O
n April 18, 2014, ice shelves on the western spur of Mount Everest collapsed, creating an avalanche of ice, snow and debris that killed 16 people, all of them local Sherpa guides. It would be the deadliest disaster to strike the mountain until just over a year later when, on April 25, 2015, a magnitude 7.8 earthquake struck Nepal, wreaking havoc in Kathmandu and releasing a barrage of snow that tore through Base Camp and stranded climbers in precarious environments all over the mountain. The eventual death toll rose to 22.

Despite these historic back-to-back disasters, the 2016 climbing season opened like many others before it. Hundreds of foreigners flocked to Nepal, like usual, for a chance at summiting the tallest mountain in the world. But there was also a notable new presence in the seasonal climbing community: a five-man team of Sherpas equipped with helmet and body cameras, working as the first-ever dedicated search-and-rescue team on Mount Everest.

Those five men, along with skilled helicopter pilots and lead medic Jeff Evans, make up Alpine Rescue Service, and their daring rescue experiment is the focus of a new Travel Channel show: Everest Air. Evans, the face and voice of the show, grew up in the Blue Ridge Mountains, graduated from the so-called “Colorado School of Climbing” and subsequently honed his abilities to a fine point whilst guiding a blind man named Erik Weihenmayer up Yosemite’s El Capitan and on to the tallest peaks of each continent, Everest included. Somewhere along the way Evans trained as a physician’s assistant training at the Medical College of Pennsylvania, worked in emergency settings as a PA for 17 years and was appointed as medical officer on dozens of expeditions.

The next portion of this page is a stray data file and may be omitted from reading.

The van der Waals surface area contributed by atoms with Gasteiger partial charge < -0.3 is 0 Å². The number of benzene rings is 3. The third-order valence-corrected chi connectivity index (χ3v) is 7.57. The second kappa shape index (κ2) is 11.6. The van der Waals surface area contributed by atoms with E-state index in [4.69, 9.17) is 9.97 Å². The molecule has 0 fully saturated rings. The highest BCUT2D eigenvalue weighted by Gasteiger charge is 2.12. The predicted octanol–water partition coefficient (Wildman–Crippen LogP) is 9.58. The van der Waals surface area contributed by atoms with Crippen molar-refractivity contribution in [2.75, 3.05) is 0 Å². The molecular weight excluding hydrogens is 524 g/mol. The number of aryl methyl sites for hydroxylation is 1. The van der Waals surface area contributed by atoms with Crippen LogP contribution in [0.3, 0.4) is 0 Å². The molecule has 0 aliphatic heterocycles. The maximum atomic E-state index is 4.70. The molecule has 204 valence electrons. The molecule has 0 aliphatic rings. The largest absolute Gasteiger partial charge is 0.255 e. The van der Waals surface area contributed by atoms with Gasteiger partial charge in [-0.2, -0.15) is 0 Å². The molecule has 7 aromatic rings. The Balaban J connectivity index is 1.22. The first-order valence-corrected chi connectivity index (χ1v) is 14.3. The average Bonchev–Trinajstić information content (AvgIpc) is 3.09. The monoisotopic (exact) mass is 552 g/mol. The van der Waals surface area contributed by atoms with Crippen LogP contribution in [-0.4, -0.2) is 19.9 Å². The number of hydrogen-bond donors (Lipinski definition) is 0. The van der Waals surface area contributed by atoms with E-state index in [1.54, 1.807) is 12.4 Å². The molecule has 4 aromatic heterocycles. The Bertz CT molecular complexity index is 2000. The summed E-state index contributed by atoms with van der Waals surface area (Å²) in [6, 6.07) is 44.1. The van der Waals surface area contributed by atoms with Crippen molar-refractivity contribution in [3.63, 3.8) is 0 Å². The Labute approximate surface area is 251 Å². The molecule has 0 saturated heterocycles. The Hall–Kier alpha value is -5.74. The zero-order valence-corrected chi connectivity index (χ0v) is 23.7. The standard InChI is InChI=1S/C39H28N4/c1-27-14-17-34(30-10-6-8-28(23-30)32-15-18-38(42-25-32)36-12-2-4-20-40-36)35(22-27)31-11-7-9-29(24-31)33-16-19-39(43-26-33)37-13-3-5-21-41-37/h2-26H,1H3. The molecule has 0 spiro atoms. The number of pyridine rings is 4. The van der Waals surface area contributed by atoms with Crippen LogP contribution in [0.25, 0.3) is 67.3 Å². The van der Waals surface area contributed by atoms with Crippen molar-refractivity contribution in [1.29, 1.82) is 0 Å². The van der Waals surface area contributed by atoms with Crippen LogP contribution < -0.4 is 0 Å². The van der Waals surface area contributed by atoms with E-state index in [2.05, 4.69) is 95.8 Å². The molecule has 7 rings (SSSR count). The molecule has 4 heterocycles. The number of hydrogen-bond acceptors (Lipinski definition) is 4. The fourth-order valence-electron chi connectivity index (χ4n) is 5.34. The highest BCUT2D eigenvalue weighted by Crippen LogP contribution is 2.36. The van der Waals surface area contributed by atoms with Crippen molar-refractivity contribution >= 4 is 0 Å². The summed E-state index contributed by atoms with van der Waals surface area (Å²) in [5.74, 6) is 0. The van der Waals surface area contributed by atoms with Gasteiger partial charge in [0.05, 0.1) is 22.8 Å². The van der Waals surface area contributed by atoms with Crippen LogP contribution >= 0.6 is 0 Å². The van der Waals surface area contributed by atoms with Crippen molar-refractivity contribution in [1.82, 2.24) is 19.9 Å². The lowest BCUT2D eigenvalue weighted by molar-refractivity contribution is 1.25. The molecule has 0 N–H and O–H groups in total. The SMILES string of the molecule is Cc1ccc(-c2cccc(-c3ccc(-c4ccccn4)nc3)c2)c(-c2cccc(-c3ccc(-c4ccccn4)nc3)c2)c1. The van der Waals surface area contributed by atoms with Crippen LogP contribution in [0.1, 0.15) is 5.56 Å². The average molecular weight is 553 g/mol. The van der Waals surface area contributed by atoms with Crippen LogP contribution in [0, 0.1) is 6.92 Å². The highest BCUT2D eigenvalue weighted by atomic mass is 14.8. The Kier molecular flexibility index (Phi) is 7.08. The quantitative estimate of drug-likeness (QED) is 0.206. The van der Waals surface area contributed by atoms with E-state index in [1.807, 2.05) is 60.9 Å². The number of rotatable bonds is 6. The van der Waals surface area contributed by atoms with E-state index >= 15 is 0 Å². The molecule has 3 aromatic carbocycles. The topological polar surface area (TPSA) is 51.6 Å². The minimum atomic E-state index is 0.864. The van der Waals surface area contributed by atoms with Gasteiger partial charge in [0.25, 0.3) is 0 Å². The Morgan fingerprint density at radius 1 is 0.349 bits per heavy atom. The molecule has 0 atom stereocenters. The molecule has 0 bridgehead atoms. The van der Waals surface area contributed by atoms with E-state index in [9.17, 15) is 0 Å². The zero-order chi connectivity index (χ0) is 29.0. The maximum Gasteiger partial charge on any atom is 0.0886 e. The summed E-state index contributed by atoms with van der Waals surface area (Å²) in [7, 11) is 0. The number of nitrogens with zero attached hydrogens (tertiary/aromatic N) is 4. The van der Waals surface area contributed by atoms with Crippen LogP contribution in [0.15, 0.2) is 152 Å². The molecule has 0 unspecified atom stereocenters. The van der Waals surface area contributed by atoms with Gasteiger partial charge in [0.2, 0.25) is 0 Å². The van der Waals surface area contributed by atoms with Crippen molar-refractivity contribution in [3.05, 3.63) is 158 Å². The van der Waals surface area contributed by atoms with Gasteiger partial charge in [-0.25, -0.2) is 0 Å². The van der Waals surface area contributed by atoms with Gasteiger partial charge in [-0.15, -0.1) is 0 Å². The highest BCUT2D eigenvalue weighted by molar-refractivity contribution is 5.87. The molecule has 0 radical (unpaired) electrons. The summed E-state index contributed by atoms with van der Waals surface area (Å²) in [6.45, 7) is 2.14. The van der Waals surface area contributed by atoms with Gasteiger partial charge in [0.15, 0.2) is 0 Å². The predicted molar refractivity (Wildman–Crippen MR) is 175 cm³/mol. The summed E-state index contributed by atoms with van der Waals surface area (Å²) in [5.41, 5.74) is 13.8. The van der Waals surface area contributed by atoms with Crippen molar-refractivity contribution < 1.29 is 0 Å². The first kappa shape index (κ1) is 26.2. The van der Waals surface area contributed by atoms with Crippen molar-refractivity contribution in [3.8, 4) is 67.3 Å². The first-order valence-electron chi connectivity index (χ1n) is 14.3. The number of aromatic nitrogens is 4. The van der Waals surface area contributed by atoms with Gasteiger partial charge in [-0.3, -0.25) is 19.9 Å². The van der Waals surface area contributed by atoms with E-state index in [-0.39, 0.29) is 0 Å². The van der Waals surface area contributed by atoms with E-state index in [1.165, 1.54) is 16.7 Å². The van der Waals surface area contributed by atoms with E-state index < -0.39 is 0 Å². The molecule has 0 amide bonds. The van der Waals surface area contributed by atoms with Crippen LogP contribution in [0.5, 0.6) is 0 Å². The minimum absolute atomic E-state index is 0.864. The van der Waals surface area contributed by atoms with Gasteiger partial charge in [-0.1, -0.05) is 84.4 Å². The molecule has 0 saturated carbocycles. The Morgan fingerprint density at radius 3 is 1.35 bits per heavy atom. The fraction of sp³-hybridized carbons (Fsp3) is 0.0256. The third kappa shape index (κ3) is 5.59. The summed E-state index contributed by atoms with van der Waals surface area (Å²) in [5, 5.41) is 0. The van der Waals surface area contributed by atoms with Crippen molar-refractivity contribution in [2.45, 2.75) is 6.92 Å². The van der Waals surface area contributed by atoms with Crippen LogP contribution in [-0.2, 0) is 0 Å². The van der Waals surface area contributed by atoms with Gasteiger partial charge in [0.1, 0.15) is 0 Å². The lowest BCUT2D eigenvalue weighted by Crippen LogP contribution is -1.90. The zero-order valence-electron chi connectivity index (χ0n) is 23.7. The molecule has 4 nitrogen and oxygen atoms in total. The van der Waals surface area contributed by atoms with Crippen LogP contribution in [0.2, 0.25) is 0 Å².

As a show, Everest Air comes with all the hallmarks of reality TV: intense, pressure-building music; a deep-voiced narrator; talking-head segments; and commercial cutaways at vitally important moments. Danger and drama are so heavily underlined that the question immediately presents itself: is the motive here genuine, or has reality TV stepped into a realm where it doesn’t belong?

But take away the music and the exaggerated production elements and it becomes clear that peril exists despite the rolling cameras, and that Evans and his team are genuinely concerned with the prevention of further loss of life on a mountain that has already taken so many. On a recent phone call, he discussed how the team and the show came to be, how the mountain is changing, and what it takes to run rescue operations on Everest.

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Evans catches a rare break in a B3 helicopter with Bhaila Sherpa, one of the five man rescue team.

Q:
How did Everest Air materialize for you?
A:
A couple years ago an Aussie named Anthony Gordon, who ended up producing and appearing in the show as Base Camp Rescue Manager, was talking with Sherpas, and they said to him, “Hey, there is this void when it comes to a dedicated search-and-rescue team on Everest.” Up to now, a lot of these guys have been stepping away from their commercial expeditions in order to help people in need, and as a result there’s others on the mountain who are probably not being accommodated. These Sherpas wanted to do something but weren’t sure how, so Gordo gave them direction and came up with the idea of subsidizing it all by attaching cameras to them in order to tell their story.

Q: